HAMPTON, Ga.—A newly formed group called the National Association for Minority Race Fans said it is planning a Confederate flag exchange on Sunday before the Nextel Cup race at Atlanta Motor Speedway, but NASCAR officials believe the group has more sinister plans.
Alston & Bird LLP, an Atlanta law firm representing NASCAR, sent a letter to Texas businessman John Eckerd on Wednesday accusing him of conspiring with NAMRF to plan a staged racial incident using actors who will try to get arrested.
The letter also said Eckerd is helping to plan the hiring of an actress to falsely claim she had been raped or sexually assaulted at a NASCAR event.
The reason is to create footage for a film project called either Dixie 500 or Jasper 500.
“It’s absurd that I’ve been dragged into this by NASCAR,” Eckerd said in a statement provided by NAMRF. “I believe in NAMRF’s cause and I believe the movie will be provocative and profitable. But to accuse me of being the point man of a group conspiring to stage a crime is preposterous.”
NAMRF’s statement said Eckerd is an independent consultant and part of a large group arranging financing for the documentary, which is scheduled for release Feb. 20 in conjunction with the Daytona 500.
Excerpts of the film on the NAMRF website show footage of racist comments from people appearing to be NASCAR fans.
Law enforcement, including the FBI, are looking into NASCAR’s allegations.
Shawn Griffith, who is producing the film, said Saturday that he is working with local law enforcement to stage a flag exchange at Atlanta Motor Speedway in which race fans are given either American, NASCAR or selected driver flags in exchange for Confederate flags.
NAMRF said its mission is “to make NASCAR races safe for all races.”
But NASCAR spokesman Ramsey Poston said: “It’s clear now that this has nothing to do with civil rights, has nothing to do with diversity. Our worse suspicions are now confirmed that this is a scheme to intimidate NASCAR and to turn a profit.”
Sierra Times, Nov. 2
BLACK MOUNTAIN, NC—A spokesperson for the nation’s leading Southern heritage advocacy group said Tuesday that the National Association of Minority Race Fans would be “ill advised” to try to make NASCAR fans put away their Confederate flags at Atlanta Motor Speedway this weekend.
The NAMRF, a protest group of about 50 members, claims NASCAR provides “unsafe environments” for women and minorities, although the only issue the group has so far raised is the traditional presence at NASCAR events of Confederate flags. NAMRF has called the flags “distasteful and disgusting” and “a sign of hatred”. The group says it will approach fans at the Atlanta race and “ask” them to swap their Confederate flags for American or NASCAR flags. A NAMRF spokesman has said, “Since NASCAR won’t take the flags down, we’ll do it for them.”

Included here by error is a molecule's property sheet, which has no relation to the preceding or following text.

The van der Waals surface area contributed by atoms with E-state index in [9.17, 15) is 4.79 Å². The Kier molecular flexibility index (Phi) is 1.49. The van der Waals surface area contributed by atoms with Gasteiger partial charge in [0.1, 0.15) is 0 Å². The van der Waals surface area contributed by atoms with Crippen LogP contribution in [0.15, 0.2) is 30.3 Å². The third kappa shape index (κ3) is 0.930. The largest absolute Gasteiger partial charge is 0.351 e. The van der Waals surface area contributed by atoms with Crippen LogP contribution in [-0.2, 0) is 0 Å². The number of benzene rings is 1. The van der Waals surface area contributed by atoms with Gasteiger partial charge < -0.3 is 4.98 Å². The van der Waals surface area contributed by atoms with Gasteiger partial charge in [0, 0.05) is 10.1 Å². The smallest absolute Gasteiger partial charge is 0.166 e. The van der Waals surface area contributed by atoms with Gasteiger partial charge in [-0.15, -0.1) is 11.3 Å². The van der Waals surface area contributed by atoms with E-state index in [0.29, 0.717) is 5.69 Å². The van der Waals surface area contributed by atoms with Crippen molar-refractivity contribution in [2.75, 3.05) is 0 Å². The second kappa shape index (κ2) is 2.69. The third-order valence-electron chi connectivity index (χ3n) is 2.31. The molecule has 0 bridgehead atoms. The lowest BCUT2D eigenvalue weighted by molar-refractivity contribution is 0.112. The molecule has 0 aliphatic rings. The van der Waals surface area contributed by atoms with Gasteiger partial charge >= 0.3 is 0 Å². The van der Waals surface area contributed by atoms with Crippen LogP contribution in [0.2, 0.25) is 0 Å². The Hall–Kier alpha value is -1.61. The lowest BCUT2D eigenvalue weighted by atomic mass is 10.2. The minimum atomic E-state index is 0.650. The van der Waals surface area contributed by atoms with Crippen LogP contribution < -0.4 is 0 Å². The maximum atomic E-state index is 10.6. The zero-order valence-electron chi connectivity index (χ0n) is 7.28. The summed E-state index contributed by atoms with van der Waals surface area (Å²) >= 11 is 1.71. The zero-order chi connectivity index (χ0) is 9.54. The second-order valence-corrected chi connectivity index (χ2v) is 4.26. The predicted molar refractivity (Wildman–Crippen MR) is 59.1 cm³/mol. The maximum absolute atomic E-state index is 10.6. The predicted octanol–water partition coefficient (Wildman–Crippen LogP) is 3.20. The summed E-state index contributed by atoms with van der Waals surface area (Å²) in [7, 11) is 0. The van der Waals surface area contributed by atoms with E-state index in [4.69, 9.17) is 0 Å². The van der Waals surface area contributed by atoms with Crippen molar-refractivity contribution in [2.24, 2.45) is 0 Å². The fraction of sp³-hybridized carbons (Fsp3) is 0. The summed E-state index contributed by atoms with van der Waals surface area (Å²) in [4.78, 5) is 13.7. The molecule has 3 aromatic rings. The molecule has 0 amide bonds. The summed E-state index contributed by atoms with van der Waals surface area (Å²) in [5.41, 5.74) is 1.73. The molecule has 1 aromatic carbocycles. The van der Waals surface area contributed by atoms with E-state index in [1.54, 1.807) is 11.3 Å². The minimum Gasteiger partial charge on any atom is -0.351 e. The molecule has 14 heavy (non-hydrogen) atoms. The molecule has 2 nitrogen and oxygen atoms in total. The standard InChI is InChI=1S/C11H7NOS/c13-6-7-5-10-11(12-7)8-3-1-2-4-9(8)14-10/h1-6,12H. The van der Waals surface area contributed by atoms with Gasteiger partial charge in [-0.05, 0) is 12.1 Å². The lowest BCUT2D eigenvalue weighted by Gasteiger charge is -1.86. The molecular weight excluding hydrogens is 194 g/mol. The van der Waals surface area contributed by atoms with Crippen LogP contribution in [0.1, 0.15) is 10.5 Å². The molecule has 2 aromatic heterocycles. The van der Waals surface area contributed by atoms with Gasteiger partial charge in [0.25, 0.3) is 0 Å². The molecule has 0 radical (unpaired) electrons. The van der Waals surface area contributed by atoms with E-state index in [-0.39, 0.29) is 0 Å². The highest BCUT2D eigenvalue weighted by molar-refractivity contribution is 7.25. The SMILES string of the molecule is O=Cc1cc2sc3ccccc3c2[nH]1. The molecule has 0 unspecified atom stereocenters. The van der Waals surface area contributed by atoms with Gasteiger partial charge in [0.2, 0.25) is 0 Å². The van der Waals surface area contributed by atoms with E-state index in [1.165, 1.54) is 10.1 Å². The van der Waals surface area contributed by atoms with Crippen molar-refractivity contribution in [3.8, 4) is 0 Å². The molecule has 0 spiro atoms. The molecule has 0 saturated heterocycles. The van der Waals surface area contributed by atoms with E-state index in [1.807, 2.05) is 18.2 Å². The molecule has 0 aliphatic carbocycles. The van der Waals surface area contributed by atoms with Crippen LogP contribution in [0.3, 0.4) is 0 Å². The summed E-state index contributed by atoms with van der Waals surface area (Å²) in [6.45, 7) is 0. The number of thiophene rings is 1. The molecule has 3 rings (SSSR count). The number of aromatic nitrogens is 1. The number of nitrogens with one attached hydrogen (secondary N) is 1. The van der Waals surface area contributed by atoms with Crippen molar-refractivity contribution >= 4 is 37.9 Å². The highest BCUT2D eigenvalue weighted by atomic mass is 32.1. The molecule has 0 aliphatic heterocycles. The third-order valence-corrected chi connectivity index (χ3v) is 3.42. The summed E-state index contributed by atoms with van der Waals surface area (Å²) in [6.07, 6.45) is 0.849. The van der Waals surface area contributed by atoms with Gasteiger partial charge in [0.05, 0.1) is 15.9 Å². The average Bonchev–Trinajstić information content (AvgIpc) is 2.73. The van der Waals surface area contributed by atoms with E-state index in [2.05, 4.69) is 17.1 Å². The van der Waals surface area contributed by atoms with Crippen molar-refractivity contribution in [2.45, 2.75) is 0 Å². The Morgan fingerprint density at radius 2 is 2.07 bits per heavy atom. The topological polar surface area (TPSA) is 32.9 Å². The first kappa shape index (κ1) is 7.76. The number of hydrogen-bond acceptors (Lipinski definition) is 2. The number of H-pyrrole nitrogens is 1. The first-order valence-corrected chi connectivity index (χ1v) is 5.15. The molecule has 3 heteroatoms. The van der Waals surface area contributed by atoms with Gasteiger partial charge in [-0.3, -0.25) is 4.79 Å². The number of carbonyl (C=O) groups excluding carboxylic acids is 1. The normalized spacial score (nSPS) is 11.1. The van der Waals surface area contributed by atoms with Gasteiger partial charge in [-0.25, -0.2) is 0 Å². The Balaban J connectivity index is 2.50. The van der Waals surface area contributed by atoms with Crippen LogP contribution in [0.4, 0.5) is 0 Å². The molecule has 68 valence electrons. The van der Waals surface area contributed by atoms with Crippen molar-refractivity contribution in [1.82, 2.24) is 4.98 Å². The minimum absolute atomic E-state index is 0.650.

But Roger McCredie, Executive Director of the SLRC, called this plan “confrontational, ill advised and unneccessary” and added, “I know a lot of NASCAR fans. Like the rest of us, they see that flag as a symbol of their Southern-ness; they aren’t making a political statement with it. All the same, I don’t exactly see them rending their garments and throwing their battle flags in the dirt because some grandstanding protestor tells them to.”
McCredie called the NAMRF “just the latest bunch of professional malcontents looking to cash in on the ethnic cleansing of Southern culture.” Noting that NASCAR has issued no official response to NAMRF’s protests, he added, “being ignored drives folks like this nuts. They respond with slander, accusations and threats. It sort of makes you wonder who’s actually doing all this alleged hating, doesn’t it?” The Southern Legal Resource Center is a civil rights law firm that advocates on behalf of individuals whose constitutional and civil rights have been violated in connection with expressing pride in Southern heritage. It presently is representing plaintiffs in civil rights actions against DuPont, Westinghouse, the Federal Aviation Administration and school boards in several states. In 2002 the SLRC scored a precedent-setting judicial victory in the case of Castorina v. Madison County Schools, in which a Federal Circuit Court of Appeals overturned a lower court’s upholding of a Kentucky school system’s ban on Confederate flag clothing.